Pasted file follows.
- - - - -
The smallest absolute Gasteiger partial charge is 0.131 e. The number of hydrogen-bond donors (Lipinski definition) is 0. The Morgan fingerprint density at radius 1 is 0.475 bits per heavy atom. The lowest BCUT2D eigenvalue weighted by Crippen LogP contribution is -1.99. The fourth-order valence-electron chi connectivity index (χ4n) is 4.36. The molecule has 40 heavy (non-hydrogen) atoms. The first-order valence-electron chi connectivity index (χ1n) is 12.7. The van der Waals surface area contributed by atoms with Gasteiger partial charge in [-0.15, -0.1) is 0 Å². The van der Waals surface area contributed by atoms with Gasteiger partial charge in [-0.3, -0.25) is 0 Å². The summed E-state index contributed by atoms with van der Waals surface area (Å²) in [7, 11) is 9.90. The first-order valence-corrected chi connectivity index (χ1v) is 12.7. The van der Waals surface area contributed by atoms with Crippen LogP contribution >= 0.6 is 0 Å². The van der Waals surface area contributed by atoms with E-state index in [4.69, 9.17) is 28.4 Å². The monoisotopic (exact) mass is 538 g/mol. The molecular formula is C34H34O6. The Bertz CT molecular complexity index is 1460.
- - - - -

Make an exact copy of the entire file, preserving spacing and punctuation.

The smallest absolute Gasteiger partial charge is 0.131 e. The number of hydrogen-bond donors (Lipinski definition) is 0. The Morgan fingerprint density at radius 1 is 0.475 bits per heavy atom. The lowest BCUT2D eigenvalue weighted by Crippen LogP contribution is -1.99. The fourth-order valence-electron chi connectivity index (χ4n) is 4.36. The molecule has 40 heavy (non-hydrogen) atoms. The first-order valence-electron chi connectivity index (χ1n) is 12.7. The van der Waals surface area contributed by atoms with Gasteiger partial charge in [-0.15, -0.1) is 0 Å². The van der Waals surface area contributed by atoms with Gasteiger partial charge in [-0.3, -0.25) is 0 Å². The summed E-state index contributed by atoms with van der Waals surface area (Å²) in [7, 11) is 9.90. The first-order valence-corrected chi connectivity index (χ1v) is 12.7. The van der Waals surface area contributed by atoms with Crippen LogP contribution >= 0.6 is 0 Å². The van der Waals surface area contributed by atoms with E-state index in [4.69, 9.17) is 28.4 Å². The monoisotopic (exact) mass is 538 g/mol. The molecular formula is C34H34O6. The Bertz CT molecular complexity index is 1460.